How To Avoid Overspend on Your Cloud Resources
One of the reasons I loved being a CIO was that it gave me hands-on insight into what kind of new tech was coming down the pike. It also gave me a direct look at the problems created by new technologies. I always found the latter of these two insights to be the most compelling and informative. Good technologies — groundbreaking technologies, ones that deliver exponential improvements over whatever came before — always rise to the top. I knew that whatever transformational opportunities lay ahead would never be a secret. I was far more curious about the unintended ways they’d impact IT environments and, of course, my job.
Back in 2016, about a year into my time as CIO at Pure Storage, I started to notice a trend. As more workloads moved to the cloud, cost was becoming harder and harder to predict. Now in most organizations, the CIO reports to the CFO. We were no different. And the last thing you want to tell your CFO is that you’re not sure what something is going to cost and your costs jumped unpredictably. It’s far worse when what you’re unsure about is potentially your organization’s most significant spend. There were a multitude of startups that recognized this emerging issue, and it seemed like every month the number increased. My inbox was literally jam-packed with startups promising they could help me triage my cloud costs.
But we didn’t simply need a temporary fix. We needed to be able to predict those costs longer term, and we needed a plan for the inevitability of the unexpected.
Since then, the problem has only grown. Software is embedded into product strategy today more than ever before, and most times that software is built on cloud platforms. We’ve also seen an increase in services offered by those cloud platforms — build and distribution have become easier and easier over time. As a result, companies are spending an unprecedented amount of money on cloud platforms while governance and discipline around use have lagged way behind adoption of the tech.
Palvi Mehta, a friend and colleague as well as former CFO of ExtraHop Networks and Operating Partner/CFO at Pioneer Square Labs, is intimately familiar with this runway problem from a financial perspective. The problem of unchecked and unpredictable cloud spend quickly became a top priority when one month the AWS spend far exceeded what was anticipated and budgeted and impacted both margins and EBITDA. There were so many different groups using cloud resources from sales engineering, customer success, marketing, test, and software engineering that optimizing the spend was a challenge in itself.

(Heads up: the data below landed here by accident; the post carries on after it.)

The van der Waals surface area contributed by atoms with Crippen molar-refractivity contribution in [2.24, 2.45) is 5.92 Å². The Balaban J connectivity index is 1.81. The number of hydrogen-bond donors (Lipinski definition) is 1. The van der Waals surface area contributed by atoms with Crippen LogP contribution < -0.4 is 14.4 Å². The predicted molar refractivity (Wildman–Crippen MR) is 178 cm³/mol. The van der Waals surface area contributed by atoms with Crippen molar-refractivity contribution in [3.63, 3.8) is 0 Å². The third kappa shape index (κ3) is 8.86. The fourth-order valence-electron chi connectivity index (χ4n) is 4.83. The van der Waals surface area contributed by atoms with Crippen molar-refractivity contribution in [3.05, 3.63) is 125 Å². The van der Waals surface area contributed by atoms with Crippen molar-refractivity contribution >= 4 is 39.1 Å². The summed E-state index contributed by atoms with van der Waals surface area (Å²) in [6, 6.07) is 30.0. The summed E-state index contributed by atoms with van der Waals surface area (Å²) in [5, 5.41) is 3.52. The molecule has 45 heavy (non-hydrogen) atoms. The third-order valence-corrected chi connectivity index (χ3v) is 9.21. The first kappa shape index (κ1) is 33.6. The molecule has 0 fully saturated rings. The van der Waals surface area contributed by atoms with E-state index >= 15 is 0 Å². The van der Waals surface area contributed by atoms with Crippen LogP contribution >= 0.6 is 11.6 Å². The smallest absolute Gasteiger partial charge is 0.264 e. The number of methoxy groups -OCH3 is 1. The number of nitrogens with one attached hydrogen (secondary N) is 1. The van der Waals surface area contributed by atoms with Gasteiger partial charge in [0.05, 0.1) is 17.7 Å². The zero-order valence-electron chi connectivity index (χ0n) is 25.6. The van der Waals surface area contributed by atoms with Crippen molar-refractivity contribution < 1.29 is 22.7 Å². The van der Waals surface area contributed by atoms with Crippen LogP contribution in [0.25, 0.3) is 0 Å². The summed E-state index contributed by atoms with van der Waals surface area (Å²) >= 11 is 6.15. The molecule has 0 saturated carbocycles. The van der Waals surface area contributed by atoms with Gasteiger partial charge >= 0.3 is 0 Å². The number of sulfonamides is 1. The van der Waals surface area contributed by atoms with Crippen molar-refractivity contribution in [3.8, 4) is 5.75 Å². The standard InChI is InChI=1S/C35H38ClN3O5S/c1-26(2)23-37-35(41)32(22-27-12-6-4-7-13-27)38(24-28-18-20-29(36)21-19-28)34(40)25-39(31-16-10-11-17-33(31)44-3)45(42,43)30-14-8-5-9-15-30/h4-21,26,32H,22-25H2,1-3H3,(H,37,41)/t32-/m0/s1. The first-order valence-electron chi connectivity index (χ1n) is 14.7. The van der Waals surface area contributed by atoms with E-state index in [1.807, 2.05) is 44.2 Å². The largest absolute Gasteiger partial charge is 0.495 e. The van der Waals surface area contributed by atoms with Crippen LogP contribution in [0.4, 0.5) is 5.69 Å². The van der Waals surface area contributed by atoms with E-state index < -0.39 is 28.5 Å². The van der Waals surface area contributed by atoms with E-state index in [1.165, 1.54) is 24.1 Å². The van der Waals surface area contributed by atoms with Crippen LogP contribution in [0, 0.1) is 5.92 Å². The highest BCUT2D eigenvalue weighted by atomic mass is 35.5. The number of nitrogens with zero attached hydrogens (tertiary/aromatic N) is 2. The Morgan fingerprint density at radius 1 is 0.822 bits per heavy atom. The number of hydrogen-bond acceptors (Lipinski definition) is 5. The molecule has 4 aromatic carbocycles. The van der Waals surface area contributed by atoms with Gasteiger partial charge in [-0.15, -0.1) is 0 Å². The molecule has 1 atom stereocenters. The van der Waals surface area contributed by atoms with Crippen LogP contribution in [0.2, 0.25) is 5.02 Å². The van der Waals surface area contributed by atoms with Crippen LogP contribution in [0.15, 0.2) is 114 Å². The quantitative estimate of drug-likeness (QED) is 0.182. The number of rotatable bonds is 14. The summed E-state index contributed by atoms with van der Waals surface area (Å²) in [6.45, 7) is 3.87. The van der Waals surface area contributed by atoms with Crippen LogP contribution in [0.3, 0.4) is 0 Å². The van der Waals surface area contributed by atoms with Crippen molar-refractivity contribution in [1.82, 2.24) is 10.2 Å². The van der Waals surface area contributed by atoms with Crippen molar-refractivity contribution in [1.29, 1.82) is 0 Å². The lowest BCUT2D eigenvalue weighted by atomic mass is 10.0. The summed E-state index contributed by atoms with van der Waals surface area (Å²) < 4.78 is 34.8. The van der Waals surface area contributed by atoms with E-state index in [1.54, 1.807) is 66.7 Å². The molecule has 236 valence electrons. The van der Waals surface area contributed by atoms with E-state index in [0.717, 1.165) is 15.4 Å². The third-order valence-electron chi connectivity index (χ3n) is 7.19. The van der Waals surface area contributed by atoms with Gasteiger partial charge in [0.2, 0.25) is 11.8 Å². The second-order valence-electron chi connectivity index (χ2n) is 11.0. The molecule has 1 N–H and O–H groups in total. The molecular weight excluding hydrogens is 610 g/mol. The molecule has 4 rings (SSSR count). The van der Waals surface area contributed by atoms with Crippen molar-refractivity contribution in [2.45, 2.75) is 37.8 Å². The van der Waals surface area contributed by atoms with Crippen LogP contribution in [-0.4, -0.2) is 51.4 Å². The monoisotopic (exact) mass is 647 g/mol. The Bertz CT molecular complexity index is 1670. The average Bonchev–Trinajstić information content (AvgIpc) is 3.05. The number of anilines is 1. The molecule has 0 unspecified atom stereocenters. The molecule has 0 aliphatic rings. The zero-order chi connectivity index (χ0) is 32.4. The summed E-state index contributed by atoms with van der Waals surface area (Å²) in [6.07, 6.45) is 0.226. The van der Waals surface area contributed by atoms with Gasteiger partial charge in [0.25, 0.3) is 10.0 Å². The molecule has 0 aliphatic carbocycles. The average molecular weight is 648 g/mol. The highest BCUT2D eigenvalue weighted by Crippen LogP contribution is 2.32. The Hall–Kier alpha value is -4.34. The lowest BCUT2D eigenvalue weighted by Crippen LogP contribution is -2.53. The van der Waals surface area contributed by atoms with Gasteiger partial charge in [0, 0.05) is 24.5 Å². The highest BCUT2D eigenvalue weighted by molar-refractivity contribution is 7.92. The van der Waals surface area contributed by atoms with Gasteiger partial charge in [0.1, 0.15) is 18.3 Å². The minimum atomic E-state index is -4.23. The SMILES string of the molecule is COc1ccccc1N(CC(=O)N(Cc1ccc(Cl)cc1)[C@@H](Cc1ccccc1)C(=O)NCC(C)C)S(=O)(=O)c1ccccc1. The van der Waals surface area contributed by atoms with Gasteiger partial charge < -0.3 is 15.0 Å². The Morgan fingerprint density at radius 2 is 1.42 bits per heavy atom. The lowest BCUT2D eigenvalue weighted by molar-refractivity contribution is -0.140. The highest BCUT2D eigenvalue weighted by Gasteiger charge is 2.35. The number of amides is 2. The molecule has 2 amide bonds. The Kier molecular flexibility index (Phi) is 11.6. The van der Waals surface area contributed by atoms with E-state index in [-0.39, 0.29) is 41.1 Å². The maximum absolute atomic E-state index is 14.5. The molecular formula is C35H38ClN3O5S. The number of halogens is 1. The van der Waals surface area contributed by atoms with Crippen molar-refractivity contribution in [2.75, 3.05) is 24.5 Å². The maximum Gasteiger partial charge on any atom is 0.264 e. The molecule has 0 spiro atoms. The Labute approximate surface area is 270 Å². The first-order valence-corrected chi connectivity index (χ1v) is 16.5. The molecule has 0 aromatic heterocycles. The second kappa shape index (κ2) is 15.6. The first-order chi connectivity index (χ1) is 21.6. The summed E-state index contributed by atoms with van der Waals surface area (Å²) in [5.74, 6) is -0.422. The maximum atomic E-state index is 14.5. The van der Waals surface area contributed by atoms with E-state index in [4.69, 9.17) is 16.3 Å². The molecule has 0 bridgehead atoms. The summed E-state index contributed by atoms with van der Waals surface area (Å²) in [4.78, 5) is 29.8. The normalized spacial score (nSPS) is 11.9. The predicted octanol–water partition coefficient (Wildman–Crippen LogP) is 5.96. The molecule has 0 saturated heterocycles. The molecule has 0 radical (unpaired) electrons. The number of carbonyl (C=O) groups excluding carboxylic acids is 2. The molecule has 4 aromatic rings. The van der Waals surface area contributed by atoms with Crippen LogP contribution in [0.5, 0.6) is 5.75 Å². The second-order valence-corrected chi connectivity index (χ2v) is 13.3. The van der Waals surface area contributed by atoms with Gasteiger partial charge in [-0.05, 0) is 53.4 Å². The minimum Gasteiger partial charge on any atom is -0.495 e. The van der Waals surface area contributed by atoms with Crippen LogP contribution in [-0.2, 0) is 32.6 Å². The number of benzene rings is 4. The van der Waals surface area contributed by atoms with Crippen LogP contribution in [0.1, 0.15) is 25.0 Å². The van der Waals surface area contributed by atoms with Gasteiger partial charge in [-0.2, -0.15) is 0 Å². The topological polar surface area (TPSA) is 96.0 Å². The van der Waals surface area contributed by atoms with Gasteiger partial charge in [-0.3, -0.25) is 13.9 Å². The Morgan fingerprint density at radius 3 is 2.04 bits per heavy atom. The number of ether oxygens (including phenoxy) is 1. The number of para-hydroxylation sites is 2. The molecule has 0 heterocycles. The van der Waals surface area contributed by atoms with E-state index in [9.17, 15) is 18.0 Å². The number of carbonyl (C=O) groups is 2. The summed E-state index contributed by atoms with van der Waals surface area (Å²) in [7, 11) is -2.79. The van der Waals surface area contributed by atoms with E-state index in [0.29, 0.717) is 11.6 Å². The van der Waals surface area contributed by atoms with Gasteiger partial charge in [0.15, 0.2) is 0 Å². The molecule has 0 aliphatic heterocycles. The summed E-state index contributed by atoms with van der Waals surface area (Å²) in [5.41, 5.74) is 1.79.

Mehta notes that when it comes to cloud, most organizations start small — storage, or apps. The spend is minuscule at the beginning and flies somewhat under the radar from a budget and group spend perspective. Over time, more and more shifts to the cloud. The spend can start to spike quickly and relatively unnoticed. Usage typically extends across multiple groups that have no insight into one another’s needs.
What’s needed now is a balance between engineering agility, financial control, and predictability. Agility is what the cloud gives us — it allows us to move quickly, and at scale, regardless of the limitations of our own physical infrastructure. But what about control and predictability? That is the missing piece, or has been. OpEx costs are increasing at a pace we’ve never seen before, to a point where it’s not just impacting the bottom line but margins and earnings. It’s something that requires focus across the board. Good, prudent fiscal behavior requires it.
There are solutions that acknowledge there’s an issue, but most essentially provide a degree of after-the-fact reporting and a look backward in the rearview mirror. They don’t provide prescriptive action. These approaches fail to enable dynamic operation in a constantly changing cloud environment.